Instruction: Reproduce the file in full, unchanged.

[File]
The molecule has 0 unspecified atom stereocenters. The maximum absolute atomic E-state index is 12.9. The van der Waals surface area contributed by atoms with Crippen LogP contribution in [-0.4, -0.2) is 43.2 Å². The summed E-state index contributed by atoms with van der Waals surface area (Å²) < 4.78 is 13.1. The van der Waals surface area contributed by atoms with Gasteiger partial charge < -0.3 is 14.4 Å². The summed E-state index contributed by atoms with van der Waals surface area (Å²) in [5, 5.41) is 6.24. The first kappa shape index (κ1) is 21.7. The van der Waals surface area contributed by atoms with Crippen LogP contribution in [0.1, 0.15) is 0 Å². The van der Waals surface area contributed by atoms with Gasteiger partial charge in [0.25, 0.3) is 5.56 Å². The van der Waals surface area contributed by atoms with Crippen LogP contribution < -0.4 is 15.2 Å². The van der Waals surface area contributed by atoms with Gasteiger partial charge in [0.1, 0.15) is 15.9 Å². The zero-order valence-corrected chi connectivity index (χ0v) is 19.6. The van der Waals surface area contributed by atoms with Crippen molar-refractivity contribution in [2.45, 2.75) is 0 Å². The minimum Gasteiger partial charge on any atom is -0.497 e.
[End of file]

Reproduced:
The molecule has 0 unspecified atom stereocenters. The maximum absolute atomic E-state index is 12.9. The van der Waals surface area contributed by atoms with Crippen LogP contribution in [-0.4, -0.2) is 43.2 Å². The summed E-state index contributed by atoms with van der Waals surface area (Å²) < 4.78 is 13.1. The van der Waals surface area contributed by atoms with Gasteiger partial charge < -0.3 is 14.4 Å². The summed E-state index contributed by atoms with van der Waals surface area (Å²) in [5, 5.41) is 6.24. The first kappa shape index (κ1) is 21.7. The van der Waals surface area contributed by atoms with Crippen LogP contribution in [0.1, 0.15) is 0 Å². The van der Waals surface area contributed by atoms with Gasteiger partial charge in [0.25, 0.3) is 5.56 Å². The van der Waals surface area contributed by atoms with Crippen LogP contribution < -0.4 is 15.2 Å². The van der Waals surface area contributed by atoms with Gasteiger partial charge in [0.1, 0.15) is 15.9 Å². The zero-order valence-corrected chi connectivity index (χ0v) is 19.6. The van der Waals surface area contributed by atoms with Crippen molar-refractivity contribution in [2.45, 2.75) is 0 Å². The minimum Gasteiger partial charge on any atom is -0.497 e.